Offshore Oil Rig Decommissioning and Rigs-to-Reefs Programs in the Gulf of Mexico: Addressing Decommissioning Challenges Using a Multi-Criteria Approach

Principal Investigator
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The goal of this study is to determine the reasoning behind idle offshore oil and gas platforms in the Gulf of Mexico, discussing the role of rigs-to-reefs, cost estimation and financial bonding requirements, and how a multi-criteria decision analysis approach may address these complex issues.

In the wake of the Deepwater Horizon oil spill disaster in April of 2010, coupled with a recent surge of storms coming into the region, the United States federal government became very concerned about oil rig platforms being left idle in the Gulf of Mexico, from a safety, environmental and navigational perspective. What followed was the release of the federal ‘Idle Iron’ policy in October of 2010, shedding light on over 3,000 wells and over 600 platform structures sitting ‘idle’ in Gulf Coast waters. By law and reinforced by the leasing contract between the federal government and the operator, all structures are supposed to be removed. These figures have triggered a heightened interest in rigs-to-reefs programs, and has made the goal of this study to determine the reasoning behind the idle iron list. Furthermore, recent communication with federal regulatory agencies determined that requirements for cost estimation are placing pressure on the federal government to potentially cover decommissioning costs at the conclusion of the lease contract.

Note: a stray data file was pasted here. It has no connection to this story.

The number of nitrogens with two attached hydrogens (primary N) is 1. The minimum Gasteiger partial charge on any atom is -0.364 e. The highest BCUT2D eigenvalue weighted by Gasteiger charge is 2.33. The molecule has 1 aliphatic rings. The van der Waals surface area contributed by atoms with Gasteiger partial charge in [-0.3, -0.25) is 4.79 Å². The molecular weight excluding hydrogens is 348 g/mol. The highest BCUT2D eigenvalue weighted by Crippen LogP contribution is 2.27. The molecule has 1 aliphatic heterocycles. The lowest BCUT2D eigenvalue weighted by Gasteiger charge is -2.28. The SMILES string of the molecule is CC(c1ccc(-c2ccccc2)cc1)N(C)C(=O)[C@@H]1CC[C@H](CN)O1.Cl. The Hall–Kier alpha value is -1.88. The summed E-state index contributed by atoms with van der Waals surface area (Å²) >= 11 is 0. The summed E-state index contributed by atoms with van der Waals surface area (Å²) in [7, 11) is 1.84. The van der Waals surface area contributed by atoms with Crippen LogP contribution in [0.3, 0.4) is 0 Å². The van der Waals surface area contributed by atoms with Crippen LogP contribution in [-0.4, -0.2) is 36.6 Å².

Research objectives include:

  1. What the most effective role is for rigs-to-reef programs to play in addressing the idle iron list.
  2. How current legal matters, policies, and financial issues are inhibiting successful structural removal procedures, and how these issues are affecting rigs-to-reefs programs.
  3. The implementation of a multi-criteria decision analysis approach applied to specific platforms, to provide transparency among stakeholders and guidance to the federal government when faced with various decommissioning options. 

The research will also include a review of the United States decommissioning strategy, incorporating international perspectives and global case studies from Australia, Norway, and the Asia-Pacific region. Expected achievements in data collection and analysis include insight into how to update federal and state policies to assist decommissioning process efficiency moving forward.